The Fair Debt Collection Practices Act (FDCPA) protects consumers from being harassed by debt collectors. A debt collector is a collection agency, a company that buys debts and then collects them, or a lawyer who regularly collects debts. The FDCPA protects you when you owe almost all types of debts, including credit card debt, mortgages, loans and medical bills. However, it does not cover any debt you might incur as a result of running a business. If a debt collector violates your rights, you are entitled to sue them for damages.
Debt collectors have legal restrictions on how they can contact you. They cannot call you in a manner that constitutes harassment, such as calling after 9 p.m. or before 8 a.m. Debt collectors can try to call you at work, but if you tell them either orally or in writing that they can no longer do so, they are legally bound to stop. Aside from gathering your contact information, debt collectors are forbidden to contact third parties about you. They also are not permitted to discuss your debt with third parties (except for your attorney).
Even if a debt collector’s phone calls or letters do not constitute harassment, you have the ability to cease communication. Write a letter to the debt collector telling him that he can no longer contact you. Be sure to make a copy for your records. Send the letter by certified mail and request a return receipt so the debt collector cannot claim that he did not receive the letter. After he has received the letter, there are only two ways in which he can legally contact you again. The first is if the debt collector is taking legal action against you and the second is to tell you that he will no longer contact you or that he is ceasing collection efforts.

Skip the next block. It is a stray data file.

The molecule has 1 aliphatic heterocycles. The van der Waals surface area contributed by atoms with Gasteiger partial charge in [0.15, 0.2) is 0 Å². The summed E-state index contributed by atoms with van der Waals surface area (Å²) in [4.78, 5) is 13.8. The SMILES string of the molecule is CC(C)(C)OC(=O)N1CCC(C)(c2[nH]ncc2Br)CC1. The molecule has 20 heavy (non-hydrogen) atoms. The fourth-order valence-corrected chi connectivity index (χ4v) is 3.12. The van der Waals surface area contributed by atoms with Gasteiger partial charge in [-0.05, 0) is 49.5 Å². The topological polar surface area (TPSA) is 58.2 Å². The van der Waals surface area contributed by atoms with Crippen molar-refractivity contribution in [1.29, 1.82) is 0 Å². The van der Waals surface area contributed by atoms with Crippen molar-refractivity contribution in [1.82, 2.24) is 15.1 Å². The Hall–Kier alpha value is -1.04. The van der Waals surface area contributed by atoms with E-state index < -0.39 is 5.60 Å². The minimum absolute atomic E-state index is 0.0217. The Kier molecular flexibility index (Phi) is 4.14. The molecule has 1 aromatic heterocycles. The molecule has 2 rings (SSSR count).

Debt collectors are not allowed to swear at you or use obscene language. They cannot threaten you with physical violence. They cannot threaten to have you arrested. They cannot publicly embarrass you by publishing or otherwise making public any information that indicates you haven’t paid a debt. However, they can provide the information to credit reporting agencies. They also cannot harass you by calling repeatedly.
Debt collectors are not legally allowed to lie or distort facts when talking to you about a debt. They cannot claim that you have committed a crime. If they’ve sent you papers that are not legal documents, they cannot claim that they are legal documents. They cannot in any way misrepresent the amount of your debt. Debt collectors cannot imply that they work for a credit reporting agency, that they are a government employee or representative, or that they are lawyers.
Other unfair practices that a debt collector is prohibited from doing include sending you a postcard (because the information may not be kept private) and depositing a post-dated check early. Unless they can legally take your property, they cannot threaten to do so. They also cannot collect interest, unless you already agreed to pay interest when you incurred the debt. They cannot collect a fee from you unless your state’s law allows it.
- Federal Trade Commission
- The Credit Repair Answer Book; Gudrun Maria Nickel; 2007.